This book is a study of the peace movement among veterans and military families. Fighting for Peace is based on Lisa Lietz’s experiences as the spouse of a deployed soldier, multiple years of fieldwork, and extensive interviews with many peace activists. The movement raises important issues for political psychologists because participants must resolve, or integrate, two identities with seemingly contradictory demands. Peace activists are against war, while soldiers fight those wars.
The book accomplishes a number of goals that will be valuable to scholars who study protest movements and the relationship between society and the military. First, Fighting for Peace maps out the “who” of the veterans’ peace movement. Roughly speaking, there are current or recent soldiers; veterans of previous wars; and family members of current, former, or deceased members of the armed services. Second, the book describes the social psychology of veterans and military families who join the peace movement. There are multiple paths into the movement, and different organizations exist to promote varied goals. Some, such as Military Families Speak Out, not only protest war but also provide support to military families who have been isolated by their activism or the activism of their spouses or parents. Other organizations support conscientious objectors, and some focus on public outreach.
Third, the book effectively describes what sociologists might call “identity work.” Given the apparent conflict between their identity as a peace activist and as a veteran or military family member, individuals must fashion an explanation, or account, of how these two identities can coexist. They must explain to their audience, and to themselves, why soldiers can also be for peace. In some cases, it is fairly straightforward. The veteran might object to this specific war, not wars in general. While logically parsimonious, this sort of framing has problems. Specifically, the U.S. armed forces do not grant objector status to people who disagree with a specific conflict. Other types of identity work entail a substantial reworking of one’s identity. A soldier may decide, in some cases, that all war is immoral and that he or she needs to reconstitute his or her relationship to the military.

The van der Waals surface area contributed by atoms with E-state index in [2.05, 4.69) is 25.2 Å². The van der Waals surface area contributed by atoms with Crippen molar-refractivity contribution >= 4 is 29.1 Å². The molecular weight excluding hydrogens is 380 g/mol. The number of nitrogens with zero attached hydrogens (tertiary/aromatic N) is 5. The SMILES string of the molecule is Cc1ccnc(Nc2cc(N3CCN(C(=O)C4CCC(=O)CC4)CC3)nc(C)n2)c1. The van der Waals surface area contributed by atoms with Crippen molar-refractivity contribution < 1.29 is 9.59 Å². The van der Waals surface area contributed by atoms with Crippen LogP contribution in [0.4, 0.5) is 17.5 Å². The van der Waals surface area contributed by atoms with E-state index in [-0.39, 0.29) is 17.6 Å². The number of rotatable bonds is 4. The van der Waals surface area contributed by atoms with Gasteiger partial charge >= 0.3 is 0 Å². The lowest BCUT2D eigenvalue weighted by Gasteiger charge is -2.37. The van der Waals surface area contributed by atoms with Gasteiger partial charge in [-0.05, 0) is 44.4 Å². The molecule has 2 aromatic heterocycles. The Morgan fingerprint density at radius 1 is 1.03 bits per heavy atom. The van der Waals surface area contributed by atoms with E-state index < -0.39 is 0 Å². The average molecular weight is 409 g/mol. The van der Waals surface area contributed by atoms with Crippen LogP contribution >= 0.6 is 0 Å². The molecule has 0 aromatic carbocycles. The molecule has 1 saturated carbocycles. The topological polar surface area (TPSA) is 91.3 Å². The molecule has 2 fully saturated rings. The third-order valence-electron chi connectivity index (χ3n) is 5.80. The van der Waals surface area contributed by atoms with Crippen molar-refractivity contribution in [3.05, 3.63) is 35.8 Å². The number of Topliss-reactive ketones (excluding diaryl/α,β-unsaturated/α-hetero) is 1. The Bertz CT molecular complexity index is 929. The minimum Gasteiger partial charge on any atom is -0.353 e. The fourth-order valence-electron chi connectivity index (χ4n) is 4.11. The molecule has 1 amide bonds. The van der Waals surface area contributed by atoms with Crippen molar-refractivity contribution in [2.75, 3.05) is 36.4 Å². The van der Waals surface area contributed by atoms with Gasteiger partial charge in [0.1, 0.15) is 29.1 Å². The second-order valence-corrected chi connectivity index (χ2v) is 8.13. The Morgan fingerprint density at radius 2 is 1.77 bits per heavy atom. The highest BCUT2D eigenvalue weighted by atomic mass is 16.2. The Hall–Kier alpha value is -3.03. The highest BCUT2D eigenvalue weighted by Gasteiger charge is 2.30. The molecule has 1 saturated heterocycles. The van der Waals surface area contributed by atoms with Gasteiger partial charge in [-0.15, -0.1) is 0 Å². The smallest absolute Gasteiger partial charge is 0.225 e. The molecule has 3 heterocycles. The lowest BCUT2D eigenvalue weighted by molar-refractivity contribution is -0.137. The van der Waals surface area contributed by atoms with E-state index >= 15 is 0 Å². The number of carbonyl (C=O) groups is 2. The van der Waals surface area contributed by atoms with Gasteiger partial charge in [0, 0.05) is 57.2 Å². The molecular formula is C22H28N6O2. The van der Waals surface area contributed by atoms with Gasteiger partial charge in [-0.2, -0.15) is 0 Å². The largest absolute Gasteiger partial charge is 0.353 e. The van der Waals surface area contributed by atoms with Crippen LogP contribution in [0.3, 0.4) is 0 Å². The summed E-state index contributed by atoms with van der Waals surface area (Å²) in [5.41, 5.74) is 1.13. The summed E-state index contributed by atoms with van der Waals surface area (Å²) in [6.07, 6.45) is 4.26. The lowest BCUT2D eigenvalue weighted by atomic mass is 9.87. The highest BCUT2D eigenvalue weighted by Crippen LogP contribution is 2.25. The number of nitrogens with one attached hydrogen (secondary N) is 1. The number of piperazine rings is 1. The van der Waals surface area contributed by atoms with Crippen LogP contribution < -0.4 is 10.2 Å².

As a study of social psychology, Fighting for Peace is a strong contribution to the ever-growing literature on activist identity and biography. It is a fitting addition to the scholarly work stemming from James M. Jasper’s The Art of Moral Protest, which explains how life events can lead people into activism. But there is a broader, more subtle lesson that can be drawn from this study. Many of the veterans and military family members joined protest movements because they felt that the deployment of the U.S. armed forces violated an important but unwritten contract between the civilian world and the military. Specifically, many veterans and family members resented the extremely long terms of deployment. Typically, American soldiers might expect one or two tours of duty in a theater of war. However, this policy changed during the Iraq war, as soldiers were routinely required to serve three or four tours of duty or were called back to duty after leaving the armed services. Thus, the movement among veterans and military families was not merely a protest against war, or even a specific war. It was also a protest against a broken promise between those who had volunteered to defend their country and those who had the power to send them into harm’s way.
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